Event Title

Out of the Depths: A personal account of a residential school experience and the effects of Prime Minister Stephen Harper's apology many years later

Presenters

Isabelle Knockwood

Location

St. Francis Room, Ketchum Library, Biddeford Campus, UNE

Start Date

12-10-2010 12:00 PM

End Date

12-10-2010 1:00 PM

Streaming Media

Description

Isabelle Knockwood, a revered Tribal Elder of the Mi’kmaq Nation, delivered this lecture on October 12, 2010 as part of the Donna M. Loring Lecture series.

From the late 1800s through well into the 20th century, First Nations children in Canada, like those in the U.S., were forced or coerced into attending residential schools whose purpose was to eradicate indigenous culture. The myriad abuses perpetrated at these bleak institutions were only acknowledged in 2008, when Canadian Prime Minister Stephen Harper issued an official apology to the residential school survivors on behalf of Canada and all Canadians.

Knockwood, who attended the Indian Residential School in Shubenacadie, Nova Scotia from 1936 to 1947, took the audience on a guided tour through the experience of residential schooling. Her presentation focused on the question of how Stephen Harper’s apology affected the survivors of the Shubenacadie residential school.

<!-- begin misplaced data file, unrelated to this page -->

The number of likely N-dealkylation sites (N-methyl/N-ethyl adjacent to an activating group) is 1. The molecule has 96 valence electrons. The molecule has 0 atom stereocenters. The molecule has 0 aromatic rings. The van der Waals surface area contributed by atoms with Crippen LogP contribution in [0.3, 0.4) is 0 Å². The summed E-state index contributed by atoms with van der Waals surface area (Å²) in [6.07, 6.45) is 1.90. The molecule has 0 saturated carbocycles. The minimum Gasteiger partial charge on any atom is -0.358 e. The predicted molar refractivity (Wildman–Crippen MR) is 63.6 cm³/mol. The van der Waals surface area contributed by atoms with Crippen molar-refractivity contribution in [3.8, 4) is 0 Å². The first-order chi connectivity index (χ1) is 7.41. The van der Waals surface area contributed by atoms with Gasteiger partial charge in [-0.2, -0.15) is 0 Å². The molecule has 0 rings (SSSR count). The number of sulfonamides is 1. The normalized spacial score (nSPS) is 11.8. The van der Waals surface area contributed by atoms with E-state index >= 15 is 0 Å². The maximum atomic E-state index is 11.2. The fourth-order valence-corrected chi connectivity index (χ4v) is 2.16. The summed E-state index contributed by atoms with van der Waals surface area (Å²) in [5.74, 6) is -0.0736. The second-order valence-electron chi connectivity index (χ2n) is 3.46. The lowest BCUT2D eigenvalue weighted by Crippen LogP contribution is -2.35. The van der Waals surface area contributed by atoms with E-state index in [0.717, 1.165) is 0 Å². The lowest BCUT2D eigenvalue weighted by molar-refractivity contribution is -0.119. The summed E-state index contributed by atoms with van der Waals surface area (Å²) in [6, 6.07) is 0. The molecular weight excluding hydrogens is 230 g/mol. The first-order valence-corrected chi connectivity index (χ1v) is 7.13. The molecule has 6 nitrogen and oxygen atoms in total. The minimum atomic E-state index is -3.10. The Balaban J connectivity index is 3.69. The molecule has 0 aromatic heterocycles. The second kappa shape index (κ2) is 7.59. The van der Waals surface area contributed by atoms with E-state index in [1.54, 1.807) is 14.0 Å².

Knockwood received her Bachelor’s degree from St. Mary’s University, Halifax, Nova Scotia, where she majored in anthropology. She is the author of Out of the Depths: The Experiences of Mi’kmaw Children at the Indian Residential School in Shubenacadie, Nova Scotia (1992, Fernwood Publishing; extended edition 2001), which details her own experiences in Shubenacadie.

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Oct 12th, 12:00 PM Oct 12th, 1:00 PM

Out of the Depths: A personal account of a residential school experience and the effects of Prime Minister Stephen Harper's apology many years later

St. Francis Room, Ketchum Library, Biddeford Campus, UNE

Isabelle Knockwood, a revered Tribal Elder of the Mi’kmaq Nation, delivered this lecture on October 12, 2010 as part of the Donna M. Loring Lecture series.

From the late 1800s through well into the 20th century, First Nations children in Canada, like those in the U.S., were forced or coerced into attending residential schools whose purpose was to eradicate indigenous culture. The myriad abuses perpetrated at these bleak institutions were only acknowledged in 2008, when Canadian Prime Minister Stephen Harper issued an official apology to the residential school survivors on behalf of Canada and all Canadians.

Knockwood, who attended the Indian Residential School in Shubenacadie, Nova Scotia from 1936 to 1947, took the audience on a guided tour through the experience of residential schooling. Her presentation focused on the question of how Stephen Harper’s apology affected the survivors of the Shubenacadie residential school.

Knockwood received her Bachelor’s degree from St. Mary’s University, Halifax, Nova Scotia, where she majored in anthropology. She is the author of Out of the Depths: The Experiences of Mi’kmaw Children at the Indian Residential School in Shubenacadie, Nova Scotia (1992, Fernwood Publishing; extended edition 2001), which details her own experiences in Shubenacadie.